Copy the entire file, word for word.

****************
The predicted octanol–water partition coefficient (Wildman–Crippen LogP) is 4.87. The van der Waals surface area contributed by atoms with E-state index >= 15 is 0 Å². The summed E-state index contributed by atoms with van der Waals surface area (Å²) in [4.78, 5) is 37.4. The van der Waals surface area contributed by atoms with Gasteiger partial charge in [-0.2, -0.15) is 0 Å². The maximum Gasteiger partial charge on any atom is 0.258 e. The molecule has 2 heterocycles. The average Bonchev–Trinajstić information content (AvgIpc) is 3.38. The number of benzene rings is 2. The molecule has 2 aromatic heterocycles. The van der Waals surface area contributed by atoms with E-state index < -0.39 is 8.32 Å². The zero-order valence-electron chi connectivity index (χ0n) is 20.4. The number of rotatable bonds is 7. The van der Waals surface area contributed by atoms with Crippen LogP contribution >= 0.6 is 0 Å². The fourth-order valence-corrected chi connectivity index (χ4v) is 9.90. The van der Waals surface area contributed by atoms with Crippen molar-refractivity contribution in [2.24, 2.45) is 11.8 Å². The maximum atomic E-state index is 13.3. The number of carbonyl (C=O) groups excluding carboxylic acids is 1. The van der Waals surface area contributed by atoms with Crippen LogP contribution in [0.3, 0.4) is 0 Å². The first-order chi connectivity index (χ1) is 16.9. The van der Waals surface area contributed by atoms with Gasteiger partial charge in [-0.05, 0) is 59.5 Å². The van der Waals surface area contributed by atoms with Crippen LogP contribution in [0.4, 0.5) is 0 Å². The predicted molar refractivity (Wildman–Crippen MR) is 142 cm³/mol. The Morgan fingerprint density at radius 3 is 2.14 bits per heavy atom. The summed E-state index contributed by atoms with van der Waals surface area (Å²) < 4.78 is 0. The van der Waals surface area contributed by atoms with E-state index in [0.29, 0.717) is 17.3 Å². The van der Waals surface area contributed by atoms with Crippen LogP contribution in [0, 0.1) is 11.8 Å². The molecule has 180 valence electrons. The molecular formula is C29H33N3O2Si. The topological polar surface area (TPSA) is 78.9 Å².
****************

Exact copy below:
The predicted octanol–water partition coefficient (Wildman–Crippen LogP) is 4.87. The van der Waals surface area contributed by atoms with E-state index >= 15 is 0 Å². The summed E-state index contributed by atoms with van der Waals surface area (Å²) in [4.78, 5) is 37.4. The van der Waals surface area contributed by atoms with Gasteiger partial charge in [-0.2, -0.15) is 0 Å². The maximum Gasteiger partial charge on any atom is 0.258 e. The molecule has 2 heterocycles. The average Bonchev–Trinajstić information content (AvgIpc) is 3.38. The number of benzene rings is 2. The molecule has 2 aromatic heterocycles. The van der Waals surface area contributed by atoms with E-state index < -0.39 is 8.32 Å². The zero-order valence-electron chi connectivity index (χ0n) is 20.4. The number of rotatable bonds is 7. The van der Waals surface area contributed by atoms with Crippen LogP contribution >= 0.6 is 0 Å². The fourth-order valence-corrected chi connectivity index (χ4v) is 9.90. The van der Waals surface area contributed by atoms with Crippen molar-refractivity contribution in [2.24, 2.45) is 11.8 Å². The maximum atomic E-state index is 13.3. The number of carbonyl (C=O) groups excluding carboxylic acids is 1. The van der Waals surface area contributed by atoms with Crippen LogP contribution in [0.3, 0.4) is 0 Å². The first-order chi connectivity index (χ1) is 16.9. The van der Waals surface area contributed by atoms with Gasteiger partial charge in [-0.05, 0) is 59.5 Å². The van der Waals surface area contributed by atoms with Crippen LogP contribution in [0.4, 0.5) is 0 Å². The predicted molar refractivity (Wildman–Crippen MR) is 142 cm³/mol. The Morgan fingerprint density at radius 3 is 2.14 bits per heavy atom. The summed E-state index contributed by atoms with van der Waals surface area (Å²) < 4.78 is 0. The van der Waals surface area contributed by atoms with E-state index in [0.29, 0.717) is 17.3 Å². The van der Waals surface area contributed by atoms with Crippen LogP contribution in [0, 0.1) is 11.8 Å². The molecule has 180 valence electrons. The molecular formula is C29H33N3O2Si. The topological polar surface area (TPSA) is 78.9 Å².